“With all my heart,” Bette Davis said in her character’s moment of luminous doom, “I still love the man I killed.”
Yes, he thought as he watched the final, fatal moments of The Letter at the Stanford Theater, which ran old movies in downtown Palo Alto, you can’t do evil better than Bette.
As the house lights came up and the old-time movie curtain came down, he rose from his seat and headed toward the exit and home. He came here often, and he usually came alone.
He liked to see old movies on the big screen. He liked them on the TV screen too. He even liked them on YouTube on his computer. He liked the sharp dialogue and fast-paced editing. He liked the bright, quirky actors and actresses who appeared in the same kinds of roles again and again. He especially liked the other-worldliness of black and white: how light and shadow danced together for ninety minutes to tell him about good and evil or ignorance and revelation or hope and despair. And he loved the countless shades of gray that flowed like musical harmonies between the darkest black and the brightest white.
For most of his life, he liked just about all kinds of old movies from Westerns to swashbucklers to screwball comedies. His appreciation came from his parents, who were from that era and enjoyed the movies in many of the ways he did. He brought them to the Stanford often before they died, and they were thrilled.
Now, in the four years since he and Judy divorced, he found himself being pulled more and more toward one kind of old movie, the film noirs of the 1940s and 1950s. It wasn’t a calculated choice. It was more a matter of drifting, like the way Fred MacMurray just wound up in Barbara Stanwyck’s arms in Double Indemnity or Robert Mitchum found himself up to his neck in trouble with Jane Greer in Out of the Past.
He and Judy had been married for twenty-six years, which, he sometimes thought, was twenty-five years too long. Their two children were the perfect distraction, and, as soon as they went off to college, their marriage collapsed like a punctured soufflé. Then, after a long and expensive divorce, he was fifty-five and alone, living in a small condo with his TV and growing collection of old movies.
After the first few months, friends began to introduce him to women they knew, and he joined an online singles community. But the dates with these women were usually awkward, and the awkwardness made him feel even more alone. His friends were very nice, but he needed more in his life. Work was manageable but rarely fun. His children were living in Dallas and New York, busy with their careers, and hard to reach on the phone. Since his parents died, his own siblings saw less of each other too. Everything was dissolving into something else. But what could it be?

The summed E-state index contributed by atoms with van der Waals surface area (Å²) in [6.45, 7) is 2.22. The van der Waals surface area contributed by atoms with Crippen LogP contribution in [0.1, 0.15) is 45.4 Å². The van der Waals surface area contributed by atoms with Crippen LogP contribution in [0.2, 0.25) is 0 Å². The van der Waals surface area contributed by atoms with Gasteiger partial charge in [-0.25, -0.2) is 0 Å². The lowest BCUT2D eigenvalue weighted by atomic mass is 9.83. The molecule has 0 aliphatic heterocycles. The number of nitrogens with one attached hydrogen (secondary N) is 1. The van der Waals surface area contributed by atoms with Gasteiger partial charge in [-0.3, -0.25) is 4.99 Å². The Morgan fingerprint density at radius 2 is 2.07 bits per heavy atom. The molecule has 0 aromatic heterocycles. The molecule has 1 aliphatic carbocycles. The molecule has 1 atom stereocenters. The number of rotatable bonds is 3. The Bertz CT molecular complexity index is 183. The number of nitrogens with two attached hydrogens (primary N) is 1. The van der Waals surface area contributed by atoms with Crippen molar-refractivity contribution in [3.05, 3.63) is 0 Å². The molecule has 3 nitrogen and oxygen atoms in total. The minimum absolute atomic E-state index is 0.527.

Then he stumbled onto noir. One night, after another awkward date, he noticed that Gun Crazy, a pulpy noir he hadn’t seen in years, was on TV. He started watching and couldn’t stop. He was seeing it, he kept thinking, with brand new eyes. It was so bleak and dark and at the same time comforting. He even laughed out loud when one character, a carnival clown, told the young hero: “Some guys are born smart about women, and some guys are born dumb. You were born dumb.” Yes, these movies were saying something to him.
As he traveled deeper into the noir world, he was drawn more and more to the impending doom that oozed out of every frame of film that flashed before him: the dark and deadly big-city streets; the sexy, dangerous women; the aimless, ominous cigarette smoke; the disturbing, tilted camera angles that kept him constantly on edge. He even loved discovering the titles of more obscure movies he was learning about for the first time--Raw Deal, Brute Force, The Set-Up, Nightmare Alley, Cry of the City, In a Lonely Place, Born to Kill, The Damned Don’t Cry, and The Devil Thumbs a Ride. He loved the whole self-indulgent wallow. And, for the moment, he needed it.
Someday, maybe, the next part of his life would emerge from this fuzzy gray dissolve he had settled into. Someday, maybe, he would happily return to the plucky, up-with-life movies of the 1930s. But for now this would be his world. LS
"Fiction gives a second chance that life denies us."